If the President six months before, or even a month before, had had his blood cells counted, a comparison of that condition with the one at the time of his sickness would have been of some value one way or another. There will be a time when people will have their blood examined as regularly as they go, or ought to go, to their dentist. If a photograph is taken, there is a defienite [sic] record to look back to.
     Therefore, as it happened, the blood examination of the President threw no light on the case.
     The fresh blood examination, however, in the hands of a diagnostician—and every physician should be his own—should have at least revealed his weak condition—this lack of vitality.
     In President Garfield’s case, if blood examinations had then been in vogue, it would have told much, but not without a previous record (or a photograph) to compare. It was found at [229][230] the autopsy that he had an abscess² cavity, which had nothing to do with the wound caused by the bullet. This, in itself, would show leucocytosis, or increase in the white cells.
     The pyemia, which afterward developed in Garfield’s case, from the destruction of tissue, would have shown marked increase in the white blood cells, and probably much tubercular matter.
     This statement on McKinley’s case from a blood standpoint is simply to show some things that all do not think of, and to indicate what often can be told from a fresh blood examination, in contradistinction to the dry.
     It is not in any sense intended as a criticism.
     According to the report of the physicians, the President died directly as a result of the gunshot wound.
     When the nervous energy in a man is exhausted, the result is just as bad as though his blood vessels were empty. The preservation of the vitality in the human economy is to-day not appreciated by the majority of men and women. This energy can leak from its channels in the body in many ways, the same as steam can leak from the boiler or cylinder of the steam engine. If you shoot a boiler full of holes there will be no steam left to make the engine go; and so McKinley was shot, and his already weak vital system was drained still more (of energy).
     The fact that the bullet affected the pneumogastric-nerve and, perhaps, passed close to the solar plexus, is what did the damage. This, in itself, often kills. Pugilists are aware of this, and use a belt to guard this location. Attention enough is not given in our post-mortem examinations to the nervous tissues that are affected by shocks, due to either wounds or surgical operations. For when the nervous energy is low, or there is a great loss of blood, which is often dangerous; poikilo- [230][231] cytes or flabby red cells are often present in proportion to the weakness, and these cells would always be of great aid in diagnosing this condition.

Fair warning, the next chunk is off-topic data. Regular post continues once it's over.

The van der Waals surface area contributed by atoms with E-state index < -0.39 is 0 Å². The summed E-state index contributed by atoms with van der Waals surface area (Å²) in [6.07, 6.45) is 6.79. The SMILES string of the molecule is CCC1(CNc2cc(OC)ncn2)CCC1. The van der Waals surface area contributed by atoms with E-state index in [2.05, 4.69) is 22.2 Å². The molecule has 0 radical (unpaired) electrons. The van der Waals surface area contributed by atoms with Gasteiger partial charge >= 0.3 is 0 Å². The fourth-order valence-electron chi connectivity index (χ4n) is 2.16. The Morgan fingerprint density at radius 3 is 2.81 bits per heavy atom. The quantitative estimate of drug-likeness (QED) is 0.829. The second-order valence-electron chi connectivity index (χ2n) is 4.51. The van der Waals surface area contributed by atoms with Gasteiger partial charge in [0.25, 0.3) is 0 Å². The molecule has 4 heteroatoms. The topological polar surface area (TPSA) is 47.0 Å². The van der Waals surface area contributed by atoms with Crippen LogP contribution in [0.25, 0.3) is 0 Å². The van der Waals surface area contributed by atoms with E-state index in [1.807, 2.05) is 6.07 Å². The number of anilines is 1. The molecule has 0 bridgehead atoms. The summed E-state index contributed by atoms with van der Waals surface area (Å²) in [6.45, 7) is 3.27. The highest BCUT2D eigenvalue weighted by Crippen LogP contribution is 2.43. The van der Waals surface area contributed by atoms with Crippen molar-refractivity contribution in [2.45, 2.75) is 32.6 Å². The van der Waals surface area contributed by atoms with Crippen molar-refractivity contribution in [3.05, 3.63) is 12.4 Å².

The shock in this case dissipated what nervous force the President had left, by shutting off one of the main channels through which this energy travels in going from the head to the feet. This shock can be compared to the breaking or short-circuiting of the main wire of a dynamo-electric machine under full load. The result here would be the stopping of the machine. In the body, the only thing that could happen would be death of tissue, mortification or death of the man as a direct result of the shock. Again, often in connection with the nervous shock, the dwarf cells make their appearance in the blood and we have nerve weakness, indicated especially when these dwarf cells are mixed with the poikilocytes. In order to see these latter well, a large drop of blood must be had and the cover glass must be laid on gently, for the ability to perceive and judge this condition cannot be gained in a night; it cannot be learned in the laboratory; but the ability to see these peculiar red cells slowly floating about in the watery portion of the blood can only be learned at the bedside of the patient.
     When these two kinds of cells described are present in abundance, the blood supply is distributed slowly to any part because the heart action is weak. Death of tissue in this state of the system must result somewhere. When gangrene sets in, even in a moderate degree, there will generally be found an increase in the white blood cells. Germs of various kinds, then begin their work; if present, bacillus coli communis and gas germs, in connection with the others, call for more fuel; the continual lowering of the vitality allows the fuel to be supplied; and so the germs multiply and gangrene goes on.
     President McKinley’s death was due primarily to the gunshot wound, and, secondarily, to the low state of his nervous energy. [231][232]
     There have been only a few recoveries from similar wounds—such is never expected. Dr. Van Hoevenberg³ reported since McKinley’s death one such in a man aged 33. The young man was strong and vigorous, his vitality or nervous energy was high; he withstood the operation well, but possibly the ball did not strike in as vital a part as in the case of McKinley. Still, it is generally considered that bowel wounds, such as that reported by Dr. Van Hoevenberg, are the more dangerous.
     Still more plainly does this lack of vitality stamp its fatal mark when it is remembered that the President’s whole body began to mortify in a very few days. This, again, will confirm the opinion that there was lack of vitality, due to the wound, and the long strain under which McKinley had been laboring.
     To some it will appear out of place, nevertheless medical periodicals throughout the country have been eulogizing President McKinley more or less. We therefore say, without fear of controversy, that William McKinley was one of the few modern public men that had lived and knew how to die.
     He probably, for the time, saved the life of the man who slew him. “Be easy with him, boys.”
     Plutarch says, when speaking of the personality of Phocion, the great Greek general: “That a word or a gesture from a truly good man carries more weight than ten thousand eloquently argued speeches.”
     And so in the President’s last hours upon earth—just as natural as though he were going to live for twenty years to come—McKinley (as James G. Blaine said of Lincoln in his debates) said: “The things that would stand the test of time and square themselves with eternal justice,” more truly and more as he lived, than any public man of whom we have record in modern days.